WE MADE A COUPLE REVISIONS AND A CORRECTED VERSION OF THE SHOW IS NOW UP!
As always, click on pictures for a bigger view
Freshman Years: The King's College campus in 1770, along Park Place overlooking the Hudson River. Things would not be peaceful for long on this quiet campus; several students, including young Alexander Hamilton, would join the fight for independence from England. The school would close in 1776 and become a military hospital.
Believe it or not, this is the corner of 49th Street and Madison Avenue, site of Columbia's campus during most of the second half of the 19th Century. It moved into a space formerly inhabited by the Institute of the Deaf and Dumb. Curiously, when it would move uptown in 1897, it would take over property held by the Bloomingdale Insane Asylum.
The same campus, in a photograph from 1882. The encroaching growth of the city northward seems to have taken a toll on the campus grounds. Columbia would move from midtown fifteen years later.
Frederick Augustus Porter Barnard, president of Columbia (back when it was Columbia College) from 1864-1889. In addition to bringing some prestige to the institution, his forward-thinkinig philosophies regarding education for both men and women eventually led to the formation of Barnard College.
Good Morning: The new campus slowly rises from Morningside Heights with the already completed Low Memorial Library in the background. When this photo was taken in 1897, there was little real development in the area, and it was barely even serviced by public transportation. McKim, Mead and White would turn the area into a veritable classical city.
The Low Down: The Low Memorial Library was constructed under the tenure of Columbia president Seth Low. However the building is named not for Seth, but his father Abiel Abbot Low, a successful Brooklyn silk merchant. The library is probably one of McKim, Mead and White's most beautiful existant works in the city. It's not, however, a library any more.
Nicholas Murray Butler, arguably the most influential (and controversial) president in Columbia's history, presided from 1901 to 1945, overseeing vast growth and prestige for the school.
Pictures courtesy Library of Congress, New York Public Library, Wikimedia and Columbia University
Wednesday, September 9, 2009
ABOVE: Tennis' great star of the 1940s Bobby Riggs takes a spill at the American National Tennis Championships -- later to be called the U.S. Open -- at the West Side Tennis Club in Forest Hills, Queens. Believe it or not, the tournament was played at this Queens country club from 1915-1920 and 1925-1978. It was then tranferred to the Singer Bowl, the old Flushing Meadows music venue permanently transformed into Louis Armstrong Stadium, now part of the USTA Billie Jean King National Tennis Center. (Picture above courtesy LIFE images)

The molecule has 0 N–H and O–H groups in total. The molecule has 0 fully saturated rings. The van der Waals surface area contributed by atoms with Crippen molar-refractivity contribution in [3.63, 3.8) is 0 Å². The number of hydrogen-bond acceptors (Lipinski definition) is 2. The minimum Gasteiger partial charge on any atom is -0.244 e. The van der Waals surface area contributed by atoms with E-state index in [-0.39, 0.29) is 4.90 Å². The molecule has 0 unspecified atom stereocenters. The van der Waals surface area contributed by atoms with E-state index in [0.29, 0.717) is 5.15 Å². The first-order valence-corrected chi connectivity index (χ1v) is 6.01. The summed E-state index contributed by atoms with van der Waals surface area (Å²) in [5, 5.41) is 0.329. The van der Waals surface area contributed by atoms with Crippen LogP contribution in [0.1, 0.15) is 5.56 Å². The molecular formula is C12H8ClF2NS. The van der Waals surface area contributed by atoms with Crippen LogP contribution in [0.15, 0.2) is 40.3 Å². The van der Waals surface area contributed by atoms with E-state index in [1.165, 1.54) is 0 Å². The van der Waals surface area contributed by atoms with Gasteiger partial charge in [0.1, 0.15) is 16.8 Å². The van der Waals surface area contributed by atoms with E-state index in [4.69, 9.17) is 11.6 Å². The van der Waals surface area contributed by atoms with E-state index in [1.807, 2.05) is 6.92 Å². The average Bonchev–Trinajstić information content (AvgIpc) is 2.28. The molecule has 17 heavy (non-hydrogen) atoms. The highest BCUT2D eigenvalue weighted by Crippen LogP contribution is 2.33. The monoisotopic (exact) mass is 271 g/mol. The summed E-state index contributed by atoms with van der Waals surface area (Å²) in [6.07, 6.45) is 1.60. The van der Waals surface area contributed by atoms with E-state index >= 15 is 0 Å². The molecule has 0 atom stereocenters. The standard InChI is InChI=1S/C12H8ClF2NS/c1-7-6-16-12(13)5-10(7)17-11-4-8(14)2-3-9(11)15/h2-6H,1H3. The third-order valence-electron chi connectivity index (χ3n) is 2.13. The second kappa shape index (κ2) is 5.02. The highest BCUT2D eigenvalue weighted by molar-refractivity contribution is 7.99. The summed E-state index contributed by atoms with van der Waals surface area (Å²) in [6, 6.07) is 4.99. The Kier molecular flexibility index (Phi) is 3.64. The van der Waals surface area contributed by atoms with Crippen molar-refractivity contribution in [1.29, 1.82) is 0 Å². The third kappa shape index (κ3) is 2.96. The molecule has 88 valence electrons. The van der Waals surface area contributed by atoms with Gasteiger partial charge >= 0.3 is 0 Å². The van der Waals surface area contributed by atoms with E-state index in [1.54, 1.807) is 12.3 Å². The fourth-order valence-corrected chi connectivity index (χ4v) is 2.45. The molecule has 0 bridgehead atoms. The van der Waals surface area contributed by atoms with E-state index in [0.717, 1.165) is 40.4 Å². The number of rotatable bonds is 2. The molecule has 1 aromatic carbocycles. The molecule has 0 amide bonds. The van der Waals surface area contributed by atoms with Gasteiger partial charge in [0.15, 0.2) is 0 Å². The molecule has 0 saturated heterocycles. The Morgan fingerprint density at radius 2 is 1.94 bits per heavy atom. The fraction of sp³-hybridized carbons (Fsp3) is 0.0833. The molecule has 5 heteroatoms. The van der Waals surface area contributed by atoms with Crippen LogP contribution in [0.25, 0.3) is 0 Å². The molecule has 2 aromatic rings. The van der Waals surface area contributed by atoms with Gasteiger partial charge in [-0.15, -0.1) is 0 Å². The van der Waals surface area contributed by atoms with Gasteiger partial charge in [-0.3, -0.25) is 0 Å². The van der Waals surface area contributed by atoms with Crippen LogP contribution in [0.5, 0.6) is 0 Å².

You can still relive the early years of tennis at this historic club -- that is, if you're a member.
Pictured below, sometime between 1910 and 1915 (Pic courtesy LOC)
Tuesday, September 8, 2009
The massive amputation of a French woman reminded me of a similar disembodiment that occurred over 130 years ago. In 1876, in an effort to raise funds for its transport and display, the Statue of Liberty was displayed in Madison Square Park. Or rather, just her hand and right forearm with torch. The phantom appendage stood watch over the west side of the park for nearly six years.
And of course, this famous image of gaslight Madison Square, with Liberty's arm to the right:
Friday, September 4, 2009
A banner celebration: loading up with signs for the 1908 Labor Day Parade in New York
Labor Day is one of the few national holidays that New York City can lay claim to as their own. The roots of the U.S. holiday began here, with Union Square as its centerpiece, in 1882.
But in fact, New Yorkers borrowed the idea of Labor Day from Canada. Young Peter McGuire, educated at Cooper Union where he met labor activists like Samuel Gompers, was already making a name for himself as an advocate for workers rights as early at 1873, leading sit-ins at City Hall and heading a rally at Tompkins Square Park that was promptly broken up by police.
Workers in Canada were already marching annually by the 1870s. McGuire was invited to speak at one of these events in 1882 and decided to organize a similar event in New York. It's doubtful that his was the only voice in organizing such a massive spectacle; Matthew Maguire, from Patterson, NJ, and secretary of the New York Central Labor Union, is also said to have proposed the date. Given their deep involvement with the CLU, it's safe to consider both men (with such similar names!) as originator of the soon-to-be federal holiday.
That September 5 (a Tuesday, incidentally) anywhere from 10,000 to 25,000 participants marched from City Hall to Union Square and eventually on to 42nd Street. Matthew Maguire led the parade in a carraige he share with none other than Henry Ward Beecher. After the parade, the celebration continued with a massive picnic at Wendel's Elm Park (at 92nd Street and 9th Avenue).
Below: Two of the earliest photos ever taken of a Labor Day celebration, this one from Union Square stands of a 1887 celebration, five years after the first. (Photo courtesy NYPL)
The celebration spread to other cities over the coming years, and by 1894, it was declared a national holiday.
However Labor Day isn't the only day that workers and labor organizations have rallied and protested in New York. In fact, I would hardly even say it's the primary day of protest. That would of course by May Day which is still recognized internationally as a day of protest. Unlike Labor Day, May Day actually originated in the United States. In the late 19th and early 20th century, New York workers frequently organized May Day parades, demanding more reasonable working hours, better wages and safer working conditions. The first of these parades debuted across the country in 1886.
Today in New York, the area around Union Square often sees general protests on the first of May, but Labor Day has virtually lost its meaning. In fact, it's better recognized today as the day of the festive West Indian-American Day Parade.